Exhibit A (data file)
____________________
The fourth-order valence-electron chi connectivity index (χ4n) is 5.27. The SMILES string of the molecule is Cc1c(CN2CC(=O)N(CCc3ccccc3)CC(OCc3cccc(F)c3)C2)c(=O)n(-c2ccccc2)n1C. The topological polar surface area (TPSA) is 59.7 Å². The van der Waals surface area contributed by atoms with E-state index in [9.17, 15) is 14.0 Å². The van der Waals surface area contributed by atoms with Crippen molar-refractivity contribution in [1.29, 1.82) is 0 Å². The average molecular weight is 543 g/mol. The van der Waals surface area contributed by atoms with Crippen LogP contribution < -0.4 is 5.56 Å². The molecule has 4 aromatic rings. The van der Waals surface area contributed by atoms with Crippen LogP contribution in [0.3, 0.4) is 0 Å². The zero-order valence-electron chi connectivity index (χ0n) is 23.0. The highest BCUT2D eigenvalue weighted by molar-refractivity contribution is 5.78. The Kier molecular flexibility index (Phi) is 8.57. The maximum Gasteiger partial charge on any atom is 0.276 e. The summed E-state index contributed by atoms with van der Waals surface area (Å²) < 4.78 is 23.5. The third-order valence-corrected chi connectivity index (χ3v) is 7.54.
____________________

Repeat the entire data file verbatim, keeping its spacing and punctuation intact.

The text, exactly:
The fourth-order valence-electron chi connectivity index (χ4n) is 5.27. The SMILES string of the molecule is Cc1c(CN2CC(=O)N(CCc3ccccc3)CC(OCc3cccc(F)c3)C2)c(=O)n(-c2ccccc2)n1C. The topological polar surface area (TPSA) is 59.7 Å². The van der Waals surface area contributed by atoms with E-state index in [9.17, 15) is 14.0 Å². The van der Waals surface area contributed by atoms with Crippen molar-refractivity contribution in [1.29, 1.82) is 0 Å². The average molecular weight is 543 g/mol. The van der Waals surface area contributed by atoms with Crippen LogP contribution < -0.4 is 5.56 Å². The molecule has 4 aromatic rings. The van der Waals surface area contributed by atoms with Crippen LogP contribution in [0.3, 0.4) is 0 Å². The zero-order valence-electron chi connectivity index (χ0n) is 23.0. The highest BCUT2D eigenvalue weighted by molar-refractivity contribution is 5.78. The Kier molecular flexibility index (Phi) is 8.57. The maximum Gasteiger partial charge on any atom is 0.276 e. The summed E-state index contributed by atoms with van der Waals surface area (Å²) < 4.78 is 23.5. The third-order valence-corrected chi connectivity index (χ3v) is 7.54.